Appellant challenges the sufficiency of the evidence to support the second-degree battery conviction. Specifically, she challenges three elements of proof on appeal: intent, causing physical injury, and knowledge that the victim was at least sixty-years old.

A motion to dismiss at a bench trial is a challenge to the sufficiency of the evidence. Stewart v. State, 362 Ark. 400, 208 S.W.3d 768 (2005). We review the evidence in the light most favorable to the State. Baughman v. State, 353 Ark. 1, 110 S.W.3d 740 (2003). The test for determining the sufficiency of the evidence is whether the verdict is supported by substantial evidence, direct or circumstantial. Id.
Substantial evidence is evidence forceful enough to compel a conclusion one way or the other beyond suspicion or conjecture Id. Only evidence supporting the verdict will be considered. Id.

A person commits battery in the second degree if the person intentionally or knowingly, without legal justification, causes physical injury to a person she knows to be sixty years of age or older. Ark. Code Ann. § 5-13-202(a)(4)(C) (Repl. 2006). Battery in the second degree is a class D felony. Ark. Code Ann. § 5-13-202(b).

Appellant argues that the State failed to prove that she acted with the purpose of causing physical injury. As an initial matter, we note that the requisite mental state is not purposefully, which requires proof that the actor has the conscious objective of engaging in conduct of that nature or causing the result, but knowingly, which only requires that appellant be aware that her conduct is certain to cause the result. See Ark. Code Ann. §§ 5-2-202(1)

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(2), 5-13-202(a)(4). Under the statute, the only specific intent required to commit second-degree battery is to cause physical injury. K.M. v. State, 335 Ark. 85, 983 S.W.2d 93 (1998); Purifoy v. State, 307 Ark. 482, 882 S.W.2d 374 (1991). A criminal defendant’s intent or state of mind is seldom capable of proof by direct evidence and must usually be inferred from the circumstances of the crime, and because intent cannot be proven by direct evidence, the fact finder is allowed to draw upon common knowledge and experience to infer it from the circumstances. DeShazer v. State, 94 Ark. App. 363, 230 S.W.3d 285 (2006). Because of the difficulty in ascertaining a defendant’s intent or state of mind, a presumption exists that a person intends the natural and probable consequences of his or her acts. Id.
[1] Here, the evidence supports the element of intent. While appellant testified at trial and argues before this court that she did not intend to commit physical injury, the evidence was clear that appellant intended to restrain the victim. Specifically, Mildred testified that appellant grabbed her by both of her arms, threw her into a chair, and pushed her down anytime she tried to stand up.

[2] Next, appellant argues that the State presented insufficient evidence to show that she caused physical injury. She contends that the evidence showed that Mildred received no medical treatment and that Mildred was on medication, which caused her to bruise easily. This argument, however, is not preserved for appellate review. At trial, appellant specifically argued about the elements of intent and knowledge of Mildred’s age. She made no argument regarding the severity of Mildred’s injuries. Accordingly, we decline to address this argument. See Ark. R. Crim. P. 33.1; Brock v. State, 90 Ark. App. 164, 204 S.W.3d 562 (2005).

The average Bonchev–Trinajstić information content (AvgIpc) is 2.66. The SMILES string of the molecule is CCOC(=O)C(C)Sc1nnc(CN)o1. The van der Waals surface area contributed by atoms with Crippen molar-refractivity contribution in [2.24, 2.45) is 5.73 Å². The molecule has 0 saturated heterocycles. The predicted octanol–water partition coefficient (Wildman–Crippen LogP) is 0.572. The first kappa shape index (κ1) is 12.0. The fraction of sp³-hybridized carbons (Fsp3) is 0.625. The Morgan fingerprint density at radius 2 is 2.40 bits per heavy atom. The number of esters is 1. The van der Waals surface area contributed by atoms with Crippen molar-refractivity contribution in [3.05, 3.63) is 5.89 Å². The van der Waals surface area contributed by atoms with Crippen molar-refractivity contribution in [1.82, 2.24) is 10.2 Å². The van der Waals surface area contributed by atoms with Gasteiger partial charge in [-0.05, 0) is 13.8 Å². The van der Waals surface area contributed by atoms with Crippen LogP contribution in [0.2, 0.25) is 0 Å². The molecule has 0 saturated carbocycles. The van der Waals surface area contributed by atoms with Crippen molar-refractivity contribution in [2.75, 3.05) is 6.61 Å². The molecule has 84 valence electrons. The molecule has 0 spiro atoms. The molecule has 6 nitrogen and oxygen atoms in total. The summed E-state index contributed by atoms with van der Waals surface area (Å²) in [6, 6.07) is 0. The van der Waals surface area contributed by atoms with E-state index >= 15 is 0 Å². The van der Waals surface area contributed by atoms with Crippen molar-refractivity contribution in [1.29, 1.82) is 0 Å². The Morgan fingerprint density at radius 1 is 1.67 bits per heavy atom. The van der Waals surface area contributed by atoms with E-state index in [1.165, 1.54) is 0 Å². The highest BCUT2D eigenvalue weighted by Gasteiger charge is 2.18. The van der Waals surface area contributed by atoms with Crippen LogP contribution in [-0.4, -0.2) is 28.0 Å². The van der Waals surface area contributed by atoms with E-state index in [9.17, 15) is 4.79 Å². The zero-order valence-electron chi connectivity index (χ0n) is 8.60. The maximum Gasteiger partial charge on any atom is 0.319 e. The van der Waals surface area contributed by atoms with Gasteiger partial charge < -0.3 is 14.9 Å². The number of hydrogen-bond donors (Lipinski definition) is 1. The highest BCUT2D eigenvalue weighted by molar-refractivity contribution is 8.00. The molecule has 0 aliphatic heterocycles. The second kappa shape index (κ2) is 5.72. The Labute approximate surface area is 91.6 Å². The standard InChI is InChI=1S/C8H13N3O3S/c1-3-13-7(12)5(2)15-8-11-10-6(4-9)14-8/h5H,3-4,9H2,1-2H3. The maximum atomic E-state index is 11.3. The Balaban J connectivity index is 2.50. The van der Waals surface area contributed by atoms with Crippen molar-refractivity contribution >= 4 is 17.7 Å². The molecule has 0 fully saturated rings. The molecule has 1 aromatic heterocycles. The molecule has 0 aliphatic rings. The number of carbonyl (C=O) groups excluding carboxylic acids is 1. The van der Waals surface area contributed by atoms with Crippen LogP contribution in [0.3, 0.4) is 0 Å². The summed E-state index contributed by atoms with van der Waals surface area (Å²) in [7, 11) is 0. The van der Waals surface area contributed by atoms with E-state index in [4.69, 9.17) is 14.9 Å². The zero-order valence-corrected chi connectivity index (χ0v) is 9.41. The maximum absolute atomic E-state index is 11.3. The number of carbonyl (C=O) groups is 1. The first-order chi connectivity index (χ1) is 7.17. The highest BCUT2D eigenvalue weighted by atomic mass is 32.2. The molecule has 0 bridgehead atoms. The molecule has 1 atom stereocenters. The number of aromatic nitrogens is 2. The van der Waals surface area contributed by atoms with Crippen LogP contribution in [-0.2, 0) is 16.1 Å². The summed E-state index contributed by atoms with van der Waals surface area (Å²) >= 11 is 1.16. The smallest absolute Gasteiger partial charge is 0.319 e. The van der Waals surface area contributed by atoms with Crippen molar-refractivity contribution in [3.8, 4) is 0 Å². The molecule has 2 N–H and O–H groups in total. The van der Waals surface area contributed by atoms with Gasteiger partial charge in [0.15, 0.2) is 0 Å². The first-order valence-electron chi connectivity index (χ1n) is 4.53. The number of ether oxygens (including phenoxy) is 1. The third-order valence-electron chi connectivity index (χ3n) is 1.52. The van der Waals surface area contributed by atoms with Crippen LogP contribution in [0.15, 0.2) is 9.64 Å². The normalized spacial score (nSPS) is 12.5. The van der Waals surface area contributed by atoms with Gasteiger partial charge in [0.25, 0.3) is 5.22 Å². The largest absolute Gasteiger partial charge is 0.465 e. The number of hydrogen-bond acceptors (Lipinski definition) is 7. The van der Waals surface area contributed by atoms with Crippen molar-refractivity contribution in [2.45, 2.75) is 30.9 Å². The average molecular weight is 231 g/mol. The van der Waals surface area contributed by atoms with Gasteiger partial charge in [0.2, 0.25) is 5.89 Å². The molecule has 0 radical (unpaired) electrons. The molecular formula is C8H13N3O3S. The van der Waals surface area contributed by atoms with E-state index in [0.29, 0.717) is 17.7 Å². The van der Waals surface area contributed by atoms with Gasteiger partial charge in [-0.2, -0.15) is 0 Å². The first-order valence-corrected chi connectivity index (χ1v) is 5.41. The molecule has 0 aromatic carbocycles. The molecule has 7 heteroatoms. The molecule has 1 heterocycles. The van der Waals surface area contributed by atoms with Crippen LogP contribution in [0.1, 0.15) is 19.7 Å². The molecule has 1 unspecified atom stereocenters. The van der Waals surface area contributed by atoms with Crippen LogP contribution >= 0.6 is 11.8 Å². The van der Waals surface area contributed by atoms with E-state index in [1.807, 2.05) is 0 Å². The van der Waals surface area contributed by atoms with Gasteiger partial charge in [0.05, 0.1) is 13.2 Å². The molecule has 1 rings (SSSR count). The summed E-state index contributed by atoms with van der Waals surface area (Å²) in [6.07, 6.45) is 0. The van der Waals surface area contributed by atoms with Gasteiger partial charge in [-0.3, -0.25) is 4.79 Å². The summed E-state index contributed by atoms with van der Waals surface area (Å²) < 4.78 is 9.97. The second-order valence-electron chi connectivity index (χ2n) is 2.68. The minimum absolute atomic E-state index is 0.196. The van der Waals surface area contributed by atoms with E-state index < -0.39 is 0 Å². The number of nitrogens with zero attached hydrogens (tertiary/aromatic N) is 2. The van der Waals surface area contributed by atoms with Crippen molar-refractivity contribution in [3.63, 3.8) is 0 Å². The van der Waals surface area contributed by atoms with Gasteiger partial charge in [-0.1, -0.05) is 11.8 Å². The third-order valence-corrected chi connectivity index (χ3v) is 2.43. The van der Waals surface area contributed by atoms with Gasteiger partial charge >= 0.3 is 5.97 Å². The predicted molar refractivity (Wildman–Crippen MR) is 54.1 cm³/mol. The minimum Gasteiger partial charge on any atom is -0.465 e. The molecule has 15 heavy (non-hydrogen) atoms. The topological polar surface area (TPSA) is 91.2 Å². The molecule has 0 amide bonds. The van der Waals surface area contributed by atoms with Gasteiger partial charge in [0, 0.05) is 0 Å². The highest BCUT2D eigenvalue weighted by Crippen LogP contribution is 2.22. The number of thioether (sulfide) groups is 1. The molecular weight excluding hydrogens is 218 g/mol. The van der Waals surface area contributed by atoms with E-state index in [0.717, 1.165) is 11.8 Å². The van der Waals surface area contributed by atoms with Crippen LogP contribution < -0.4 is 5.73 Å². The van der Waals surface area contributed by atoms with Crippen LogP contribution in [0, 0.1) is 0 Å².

Finally, appellant argues that the State presented insufficient evidence to show that she knew that Mildred was over the age of sixty. Under the second-degree-battery statute, the State must prove that the defendant had actual knowledge of the victim’s age. Sansevero v. State, 345 Ark. 307, 45 S.W.3d 840
(2001); Hubbard v. State, 20 Ark. App. 146, 725 S.W.2d 579 (1987). In Sansevero, our supreme court held that the evidence was insufficient to show that the accused knew the victim’s age when the State argued that he should have been aware that the victim was twelve years of age or younger simply based upon her physical appearance. See also Hubbard, supra (reducing a conviction from second-degree battery

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to third-degree battery based upon lack of proof regarding the victim’s age); but see Hadley v. State, 322 Ark. 472, 910 S.W.2d 675 (1995) (holding that the jury’s observation of defendant at trial was sufficient circumstantial evidence that he was more than sixteen years old).

[3] Again, the evidence is sufficient. The test is whether from the circumstances in the case at bar, appellant, not some other person or persons, knew that the victim was sixty years of age or older. Sansevero, supra; Hubbard, supra. The evidence here shows that appellant was married to Mildred’s son for twenty years and that appellant took Mildred, who indeed has the appearance of an elderly woman, to the doctor on multiple occasions. While there is insufficient evidence to show that appellant was aware of Mildred’s actual age, a reasonable inference can be made that appellant knew that Mildred was over sixty years of age.

Affirmed.

GLADWIN and ROBBINS, JJ., agree.

[1] Police took pictures of Mildred’s injuries. While the pictures were not included in appellant’s brief, they are part of the record.